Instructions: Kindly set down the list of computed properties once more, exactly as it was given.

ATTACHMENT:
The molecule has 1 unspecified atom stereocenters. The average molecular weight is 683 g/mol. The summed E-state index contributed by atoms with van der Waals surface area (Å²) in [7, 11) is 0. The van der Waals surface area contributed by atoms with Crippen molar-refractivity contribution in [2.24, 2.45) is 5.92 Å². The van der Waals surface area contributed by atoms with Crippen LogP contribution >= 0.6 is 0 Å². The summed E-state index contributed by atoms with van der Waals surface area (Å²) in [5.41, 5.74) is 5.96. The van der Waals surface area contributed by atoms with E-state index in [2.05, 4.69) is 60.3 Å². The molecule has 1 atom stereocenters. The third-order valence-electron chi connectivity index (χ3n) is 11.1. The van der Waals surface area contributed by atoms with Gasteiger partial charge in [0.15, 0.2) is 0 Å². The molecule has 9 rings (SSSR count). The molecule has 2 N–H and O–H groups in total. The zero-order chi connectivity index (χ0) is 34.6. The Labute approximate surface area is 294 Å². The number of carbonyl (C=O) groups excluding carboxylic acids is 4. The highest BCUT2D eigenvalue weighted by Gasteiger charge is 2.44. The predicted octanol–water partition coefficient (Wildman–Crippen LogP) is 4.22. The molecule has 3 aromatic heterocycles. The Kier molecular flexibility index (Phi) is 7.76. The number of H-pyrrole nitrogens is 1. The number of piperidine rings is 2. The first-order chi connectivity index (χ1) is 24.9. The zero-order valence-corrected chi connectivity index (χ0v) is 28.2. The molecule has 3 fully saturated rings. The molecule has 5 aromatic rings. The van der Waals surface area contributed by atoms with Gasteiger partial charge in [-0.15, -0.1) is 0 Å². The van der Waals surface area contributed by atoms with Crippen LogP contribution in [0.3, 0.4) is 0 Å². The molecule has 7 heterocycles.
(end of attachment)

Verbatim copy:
The molecule has 1 unspecified atom stereocenters. The average molecular weight is 683 g/mol. The summed E-state index contributed by atoms with van der Waals surface area (Å²) in [7, 11) is 0. The van der Waals surface area contributed by atoms with Crippen molar-refractivity contribution in [2.24, 2.45) is 5.92 Å². The van der Waals surface area contributed by atoms with Crippen LogP contribution >= 0.6 is 0 Å². The summed E-state index contributed by atoms with van der Waals surface area (Å²) in [5.41, 5.74) is 5.96. The van der Waals surface area contributed by atoms with E-state index in [2.05, 4.69) is 60.3 Å². The molecule has 1 atom stereocenters. The third-order valence-electron chi connectivity index (χ3n) is 11.1. The van der Waals surface area contributed by atoms with Gasteiger partial charge in [0.15, 0.2) is 0 Å². The molecule has 9 rings (SSSR count). The molecule has 2 N–H and O–H groups in total. The zero-order chi connectivity index (χ0) is 34.6. The Labute approximate surface area is 294 Å². The number of carbonyl (C=O) groups excluding carboxylic acids is 4. The highest BCUT2D eigenvalue weighted by Gasteiger charge is 2.44. The predicted octanol–water partition coefficient (Wildman–Crippen LogP) is 4.22. The molecule has 3 aromatic heterocycles. The Kier molecular flexibility index (Phi) is 7.76. The number of H-pyrrole nitrogens is 1. The number of piperidine rings is 2. The first-order chi connectivity index (χ1) is 24.9. The zero-order valence-corrected chi connectivity index (χ0v) is 28.2. The molecule has 3 fully saturated rings. The molecule has 5 aromatic rings. The van der Waals surface area contributed by atoms with Gasteiger partial charge in [-0.15, -0.1) is 0 Å². The van der Waals surface area contributed by atoms with Crippen LogP contribution in [0.3, 0.4) is 0 Å². The molecule has 7 heterocycles.